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Co-opting the Black Lives Matter movement delegitimizes black liberation.

By Urvi Kumbhat

It can be difficult to make sense of how the myriad of growing social justice movements intersect, and simultaneously, how they are independent. Solidarity with a movement should be all-inclusive, but there is a line between supporting and co-opting a movement. Co-opting a movement (for a variety of purposes) can reduce its potency and sometimes even delegitimize its original aims. It’s a dangerous line that we as a majorly capitalistic, often selfish society tread, and it’s high time that we realized how these lines are drawn.

The Black Lives Matter movement emerged in response to murders like that of Trayvon Martin at the hands of George Zimmerman and the intense grief and frustration that surrounded them. It is a response to the historically rooted dehumanization of black lives, “a call to action and a response to the virulent anti-Black racism that permeates our society.” It is an intersectional movement that wants to rebuild the black liberation movement, and bring to its center disparate groups that have too faced undue discrimination. It is a cry of support, anger, and resilience that quickly spiraled into something momentous, pivotal, and possibly redefining for black liberation. In its success, the movement has received an outpouring of support from the world over, including from people of different races.

But then the All Lives Matter movement became mainstream. This movement was based on the claim that the Black Lives Matter movement was not inclusive of other races (especially white people), that it was guilty of the same discrimination it was accusing others of. While the Black Lives Matter movement was deeply rooted in creating a sense of community and inciting discussion, the All Lives Matter movement grew out of privilege and a flagrant mischaracterization of the Black Lives Matter movement’s goals. It was not born of systemic discrimination or historical oppression, but of a need to perpetuate the existing system that benefits whites. Ultimately, all this reactionary movement does is invalidate black lives and their cries for justice.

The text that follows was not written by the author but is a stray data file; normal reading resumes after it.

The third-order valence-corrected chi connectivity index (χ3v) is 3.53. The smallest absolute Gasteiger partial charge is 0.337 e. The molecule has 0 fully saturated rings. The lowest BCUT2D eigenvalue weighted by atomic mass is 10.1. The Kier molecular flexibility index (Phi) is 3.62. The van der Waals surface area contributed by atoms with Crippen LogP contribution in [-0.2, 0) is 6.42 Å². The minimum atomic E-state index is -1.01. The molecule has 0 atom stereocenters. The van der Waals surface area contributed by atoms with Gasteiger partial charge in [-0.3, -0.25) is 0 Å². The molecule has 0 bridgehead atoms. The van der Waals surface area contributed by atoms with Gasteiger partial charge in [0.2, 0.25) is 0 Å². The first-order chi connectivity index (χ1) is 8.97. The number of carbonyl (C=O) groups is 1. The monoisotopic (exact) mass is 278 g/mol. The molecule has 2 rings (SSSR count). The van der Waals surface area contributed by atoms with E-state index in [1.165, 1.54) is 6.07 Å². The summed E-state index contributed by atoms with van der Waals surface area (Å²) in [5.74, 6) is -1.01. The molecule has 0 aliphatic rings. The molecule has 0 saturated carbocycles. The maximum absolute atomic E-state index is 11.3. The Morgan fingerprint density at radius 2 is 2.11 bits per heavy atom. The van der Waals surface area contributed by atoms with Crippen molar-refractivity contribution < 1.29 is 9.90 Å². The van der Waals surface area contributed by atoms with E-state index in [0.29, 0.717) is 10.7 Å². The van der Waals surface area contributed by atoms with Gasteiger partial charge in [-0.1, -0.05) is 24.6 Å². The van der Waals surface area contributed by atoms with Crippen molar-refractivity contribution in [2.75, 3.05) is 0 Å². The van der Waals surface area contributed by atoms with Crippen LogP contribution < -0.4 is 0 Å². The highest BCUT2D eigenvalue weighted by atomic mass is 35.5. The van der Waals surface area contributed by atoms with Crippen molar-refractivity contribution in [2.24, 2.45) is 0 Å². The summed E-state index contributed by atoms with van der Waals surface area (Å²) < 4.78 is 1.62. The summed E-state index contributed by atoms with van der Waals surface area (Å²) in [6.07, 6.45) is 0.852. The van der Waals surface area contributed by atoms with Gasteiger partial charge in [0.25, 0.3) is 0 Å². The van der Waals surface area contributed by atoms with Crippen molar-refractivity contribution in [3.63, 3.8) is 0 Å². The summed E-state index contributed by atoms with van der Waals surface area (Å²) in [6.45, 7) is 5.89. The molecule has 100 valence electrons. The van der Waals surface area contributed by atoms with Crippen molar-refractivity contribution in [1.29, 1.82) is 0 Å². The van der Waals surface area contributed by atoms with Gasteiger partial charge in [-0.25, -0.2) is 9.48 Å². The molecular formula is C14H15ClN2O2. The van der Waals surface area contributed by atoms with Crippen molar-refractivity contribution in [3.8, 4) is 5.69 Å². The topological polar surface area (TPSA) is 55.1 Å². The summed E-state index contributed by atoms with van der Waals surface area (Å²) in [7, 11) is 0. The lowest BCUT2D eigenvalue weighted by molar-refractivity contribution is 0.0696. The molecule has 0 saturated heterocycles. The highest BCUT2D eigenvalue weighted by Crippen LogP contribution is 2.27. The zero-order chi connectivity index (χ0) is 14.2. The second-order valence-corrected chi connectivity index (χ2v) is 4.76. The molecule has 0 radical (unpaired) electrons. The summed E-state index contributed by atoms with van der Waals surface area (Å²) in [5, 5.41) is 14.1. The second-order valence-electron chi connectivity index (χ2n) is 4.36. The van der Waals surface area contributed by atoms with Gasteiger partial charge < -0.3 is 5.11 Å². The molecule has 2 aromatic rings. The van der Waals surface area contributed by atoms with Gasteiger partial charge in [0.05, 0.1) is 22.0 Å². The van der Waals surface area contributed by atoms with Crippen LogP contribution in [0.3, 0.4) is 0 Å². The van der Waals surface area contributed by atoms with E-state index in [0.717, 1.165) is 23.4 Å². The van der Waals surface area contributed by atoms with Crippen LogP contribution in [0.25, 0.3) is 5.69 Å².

Though proponents of the color-blind argument would say that this is untrue, it seems clear that color-blindness is rooted in denial and not acceptance. By starting the All Lives Matter movement, supporters are perpetuating the same systemic racism that is hidden under a seemingly neutral approach. The color-blind approach is problematic because it literally blinds people to the role color plays in existing structures, both big and small.

All Lives Matter takes the very core of the Black Lives Matter movement and fundamentally disrespects it. It denies that there is any need for black lives to receive immediate and focused attention. It denies a history of organized oppression and slavery. It denies black people their right to emancipation and equality by refusing to even acknowledge the problem. The numbers prove an indisputable point that many cannot accept—that black people are seen as subhuman, both socially and politically. By parading under the facade of non-racism, the All Lives Matter movement co-opts a movement and panders to a large group of people that are already complacent in their privilege. It derails change and conversation and misdirects the rightful attention that the black liberation movement rightfully deserves. Though these activists could claim that All Lives includes Black Lives, they need to realize they are not allies of the movement, but adversaries. How in the world did they translate black lives matter to: only black lives matter? The answer is simple—their principles are based on convenience and fake intersectionality, not reality.